Because the income from an annuity is backed by an insurance company, financial advisors and financial literature usually refer to it as “guaranteed.” But that doesn’t mean it’s a 100% sure-thing. Just like any company, insurance companies can go belly-up. It’s not common, but it’s certainly not impossible, especially given that:
- The longer the period in question, the greater the likelihood of any given company going out of business, and
- The entire point of an annuity is to protect you against longevity risk (that is, the risk that you last longer than your money). So presumably, we’re talking about a fairly long period of time.
However, if you’re careful, the possibility of your annuity provider going out of business doesn’t have to keep you up at night.
Check Your Insurance Company’s Financial Strength
Before placing a meaningful portion of your retirement savings in the hands of an insurance company, it’s important to check that company’s financial strength. I’d suggest checking with multiple ratings agencies, such as Standard and Poor’s, Moody’s, or A.M. Best. (Note that each of these companies uses a different ratings scale, so it’s important to look at what each of the ratings actually means.)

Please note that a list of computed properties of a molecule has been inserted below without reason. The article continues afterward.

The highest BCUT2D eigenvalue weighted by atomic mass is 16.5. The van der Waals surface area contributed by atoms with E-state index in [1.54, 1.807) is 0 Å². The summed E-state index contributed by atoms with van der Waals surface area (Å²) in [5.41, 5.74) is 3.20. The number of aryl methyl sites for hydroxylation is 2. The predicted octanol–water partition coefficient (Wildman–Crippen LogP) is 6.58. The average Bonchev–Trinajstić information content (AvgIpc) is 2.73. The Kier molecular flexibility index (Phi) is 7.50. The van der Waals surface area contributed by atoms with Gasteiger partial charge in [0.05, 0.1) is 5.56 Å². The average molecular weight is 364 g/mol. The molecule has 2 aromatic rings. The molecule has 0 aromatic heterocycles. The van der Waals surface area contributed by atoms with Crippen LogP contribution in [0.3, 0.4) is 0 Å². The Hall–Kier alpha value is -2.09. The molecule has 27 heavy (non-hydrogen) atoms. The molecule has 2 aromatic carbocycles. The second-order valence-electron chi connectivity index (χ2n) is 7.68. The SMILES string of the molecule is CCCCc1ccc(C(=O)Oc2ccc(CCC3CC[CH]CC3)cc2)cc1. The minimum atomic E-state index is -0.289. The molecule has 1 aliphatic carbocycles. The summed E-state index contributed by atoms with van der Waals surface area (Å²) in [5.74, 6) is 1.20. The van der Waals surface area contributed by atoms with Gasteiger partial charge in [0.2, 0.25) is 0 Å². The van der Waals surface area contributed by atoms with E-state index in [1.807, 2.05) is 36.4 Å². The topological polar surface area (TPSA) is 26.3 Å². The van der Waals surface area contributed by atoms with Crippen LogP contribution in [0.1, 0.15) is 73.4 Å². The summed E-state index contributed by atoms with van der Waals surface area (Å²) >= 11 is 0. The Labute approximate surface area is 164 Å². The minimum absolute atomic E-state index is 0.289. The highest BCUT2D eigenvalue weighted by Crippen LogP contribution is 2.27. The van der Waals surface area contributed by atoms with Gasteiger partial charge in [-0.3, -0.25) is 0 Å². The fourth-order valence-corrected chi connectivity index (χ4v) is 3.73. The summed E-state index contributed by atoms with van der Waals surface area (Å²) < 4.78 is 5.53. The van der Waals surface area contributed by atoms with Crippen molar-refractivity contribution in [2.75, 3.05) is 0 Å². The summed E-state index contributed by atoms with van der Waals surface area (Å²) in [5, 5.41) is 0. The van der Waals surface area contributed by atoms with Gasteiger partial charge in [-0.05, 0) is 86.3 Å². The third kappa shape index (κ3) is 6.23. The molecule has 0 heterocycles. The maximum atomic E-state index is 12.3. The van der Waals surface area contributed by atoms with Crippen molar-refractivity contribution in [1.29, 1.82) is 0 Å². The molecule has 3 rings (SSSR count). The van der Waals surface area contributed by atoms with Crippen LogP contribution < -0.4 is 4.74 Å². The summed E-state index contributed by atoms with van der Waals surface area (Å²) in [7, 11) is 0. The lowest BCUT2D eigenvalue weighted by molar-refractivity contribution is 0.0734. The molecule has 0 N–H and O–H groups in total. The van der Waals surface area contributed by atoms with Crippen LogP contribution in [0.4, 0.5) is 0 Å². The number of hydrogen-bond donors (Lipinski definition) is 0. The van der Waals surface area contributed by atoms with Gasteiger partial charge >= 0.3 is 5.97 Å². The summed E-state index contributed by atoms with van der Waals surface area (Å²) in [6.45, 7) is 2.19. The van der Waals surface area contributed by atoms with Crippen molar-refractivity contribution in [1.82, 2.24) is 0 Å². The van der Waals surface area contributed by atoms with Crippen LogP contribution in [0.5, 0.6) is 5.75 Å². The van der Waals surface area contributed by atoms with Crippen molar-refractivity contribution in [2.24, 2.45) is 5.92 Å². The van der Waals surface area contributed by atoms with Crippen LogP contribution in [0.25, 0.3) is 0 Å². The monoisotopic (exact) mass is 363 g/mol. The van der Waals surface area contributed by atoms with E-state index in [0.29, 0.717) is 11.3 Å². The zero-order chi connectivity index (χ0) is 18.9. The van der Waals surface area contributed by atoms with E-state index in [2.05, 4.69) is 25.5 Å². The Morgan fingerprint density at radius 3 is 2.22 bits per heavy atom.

State Guarantee Associations
Even if the issuer of your annuity does go bankrupt, you aren’t necessarily in trouble. Each state has a guarantee association (funded by the insurance companies themselves) that will step in if your insurance company goes insolvent.
It’s important to note, however, that the state guarantee associations only provide coverage up to a certain limit. And that limit varies from state to state. Equally important: The rules regarding the coverage vary from state to state.
For example, Arkansas provides coverage of up to $300,000 per annuitant, per insurance company insolvency. But they only provide coverage to investors who are residents of Arkansas at the time the insurance company becomes insolvent. So if you have an annuity currently worth $300,000, and you move to Missouri (where the coverage is capped at $100,000), you’re putting your money at risk.